Contrary to what electronic propaganda may indicate, real ink is not dead. True, competition from online media has diminished the number of print magazines in recent years, but that’s not necessarily a bad thing. To be able to survive, print magazines have been forced to bear down & get better. There are a few angling magazines actually doing very well, & that’s because they offer authentic content that looks good, reads well, is both entertaining & useful. There is still truly quality content that you just can’t get online, & that is in print. And I still love the simple, tactile portability of a good magazine – relaxing in a favorite chair; placed on the nightstand; waiting within reach of the john. I admit to being a devoted fan of Swing The Fly magazine, creative brainchild of Northwest writer/guide/competitive Spey caster, Zack Williams, along with an able cadre of other writer-guides. STF may be unique in that it is assembled & written almost entirely by professional guides who also happen to be writers & artists. The content reflects the depth of knowledge that combined time on the water imparts, & shares it in an inviting, inclusive way. Going into its fourth year, STF keeps getting better, offering artful, eclectic content including stories, poetry, photography, fly tying, how-to features, environmental news, & everything to do with angling with two-handed rods (fresh & salt water), as well as swinging flies. And you need not fish with a two-handed rod to appreciate & learn from STF’s emphasis on swinging flies. As soft-hackles & trouty wetflies are standard baits for Trout Spey, there’s a lot here for soft-hackle, wetfly & streamer swingers. In layout & ethic, STF manages to bring the latest while deftly remaining detached from the lame hyperbole of the latest marketing lingo, staying rooted in & ever true to the authentic tradition of our game – what works. Swing The Fly is the real deal. If you’re considering subscribing to a quality magazine that will entertain, inform, & improve your game, you might want to check it out:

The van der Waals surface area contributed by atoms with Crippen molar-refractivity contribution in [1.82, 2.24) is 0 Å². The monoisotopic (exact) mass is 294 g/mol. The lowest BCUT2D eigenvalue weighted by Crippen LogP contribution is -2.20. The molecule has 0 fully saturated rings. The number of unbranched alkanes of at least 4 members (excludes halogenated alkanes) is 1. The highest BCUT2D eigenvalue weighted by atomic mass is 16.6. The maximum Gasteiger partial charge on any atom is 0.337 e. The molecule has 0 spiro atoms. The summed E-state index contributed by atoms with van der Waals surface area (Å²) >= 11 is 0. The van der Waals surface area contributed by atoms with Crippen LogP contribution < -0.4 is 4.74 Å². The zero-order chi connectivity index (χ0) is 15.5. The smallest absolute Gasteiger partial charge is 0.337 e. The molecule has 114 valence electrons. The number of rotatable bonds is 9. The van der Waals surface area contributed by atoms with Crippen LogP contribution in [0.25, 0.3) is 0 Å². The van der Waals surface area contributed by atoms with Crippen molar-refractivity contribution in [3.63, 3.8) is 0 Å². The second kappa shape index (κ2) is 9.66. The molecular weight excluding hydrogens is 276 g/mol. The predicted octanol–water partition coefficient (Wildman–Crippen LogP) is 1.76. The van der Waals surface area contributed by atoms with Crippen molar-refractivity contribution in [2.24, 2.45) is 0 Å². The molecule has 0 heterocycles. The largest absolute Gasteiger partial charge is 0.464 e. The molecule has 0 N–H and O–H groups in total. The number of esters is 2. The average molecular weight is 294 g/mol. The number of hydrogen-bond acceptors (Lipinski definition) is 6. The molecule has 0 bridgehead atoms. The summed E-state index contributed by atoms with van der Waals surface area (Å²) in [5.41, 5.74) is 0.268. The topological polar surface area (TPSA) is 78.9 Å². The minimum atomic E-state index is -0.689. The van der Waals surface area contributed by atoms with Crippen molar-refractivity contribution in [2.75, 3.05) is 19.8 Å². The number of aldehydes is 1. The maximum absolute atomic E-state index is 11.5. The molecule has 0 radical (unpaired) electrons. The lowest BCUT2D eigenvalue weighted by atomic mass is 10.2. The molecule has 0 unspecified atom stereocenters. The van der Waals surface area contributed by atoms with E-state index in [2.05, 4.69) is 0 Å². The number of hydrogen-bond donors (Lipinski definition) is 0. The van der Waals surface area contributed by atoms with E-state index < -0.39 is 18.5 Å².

Salar's Nemesis
                Salar's Nemesis

I learned about Sylvester Neme’s salmon fly, Salar’s Nemesis, when Bill Shuck posted his redux of it on the Flymph Forum. The much-respected Mr. Shuck is one of my favorite fly tyers & some of his fine soft-hackle designs have been featured here in SHJ. The pattern caught my attention as a likely wee lure for trout, so I tied some in #8 & #10, altering the original dressing somewhat, adding a bit of antron to the dubbing. These proved worthwhile for local rainbows last Spring. The Nemesis is a passing match for an October caddis pupa, & the fly worked well through the Fall OC season too. Most impressive though, was when I traveled to the Stehekin River in August, where the cutthroat were all over it.